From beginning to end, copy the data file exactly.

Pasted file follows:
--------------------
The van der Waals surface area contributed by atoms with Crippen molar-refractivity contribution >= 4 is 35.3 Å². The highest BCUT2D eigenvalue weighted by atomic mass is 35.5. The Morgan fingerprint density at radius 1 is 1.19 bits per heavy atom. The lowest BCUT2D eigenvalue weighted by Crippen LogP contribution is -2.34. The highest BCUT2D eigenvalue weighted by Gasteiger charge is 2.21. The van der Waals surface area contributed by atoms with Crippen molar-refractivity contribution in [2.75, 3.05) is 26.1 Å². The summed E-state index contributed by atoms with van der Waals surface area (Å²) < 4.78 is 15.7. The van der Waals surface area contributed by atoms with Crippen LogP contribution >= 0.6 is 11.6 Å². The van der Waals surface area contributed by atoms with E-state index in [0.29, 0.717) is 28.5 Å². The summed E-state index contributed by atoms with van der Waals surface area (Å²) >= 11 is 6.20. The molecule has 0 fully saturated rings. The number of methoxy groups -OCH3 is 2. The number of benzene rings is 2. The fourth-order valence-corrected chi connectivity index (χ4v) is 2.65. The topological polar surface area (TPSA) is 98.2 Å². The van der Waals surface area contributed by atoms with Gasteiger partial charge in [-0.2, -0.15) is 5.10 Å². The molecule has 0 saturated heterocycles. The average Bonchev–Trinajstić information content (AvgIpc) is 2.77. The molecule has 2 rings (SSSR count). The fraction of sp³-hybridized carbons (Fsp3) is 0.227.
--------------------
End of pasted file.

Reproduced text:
The van der Waals surface area contributed by atoms with Crippen molar-refractivity contribution >= 4 is 35.3 Å². The highest BCUT2D eigenvalue weighted by atomic mass is 35.5. The Morgan fingerprint density at radius 1 is 1.19 bits per heavy atom. The lowest BCUT2D eigenvalue weighted by Crippen LogP contribution is -2.34. The highest BCUT2D eigenvalue weighted by Gasteiger charge is 2.21. The van der Waals surface area contributed by atoms with Crippen molar-refractivity contribution in [2.75, 3.05) is 26.1 Å². The summed E-state index contributed by atoms with van der Waals surface area (Å²) < 4.78 is 15.7. The van der Waals surface area contributed by atoms with Crippen LogP contribution >= 0.6 is 11.6 Å². The van der Waals surface area contributed by atoms with E-state index in [0.29, 0.717) is 28.5 Å². The summed E-state index contributed by atoms with van der Waals surface area (Å²) >= 11 is 6.20. The molecule has 0 fully saturated rings. The number of methoxy groups -OCH3 is 2. The number of benzene rings is 2. The fourth-order valence-corrected chi connectivity index (χ4v) is 2.65. The topological polar surface area (TPSA) is 98.2 Å². The van der Waals surface area contributed by atoms with Gasteiger partial charge in [-0.2, -0.15) is 5.10 Å². The molecule has 0 saturated heterocycles. The average Bonchev–Trinajstić information content (AvgIpc) is 2.77. The molecule has 2 rings (SSSR count). The fraction of sp³-hybridized carbons (Fsp3) is 0.227.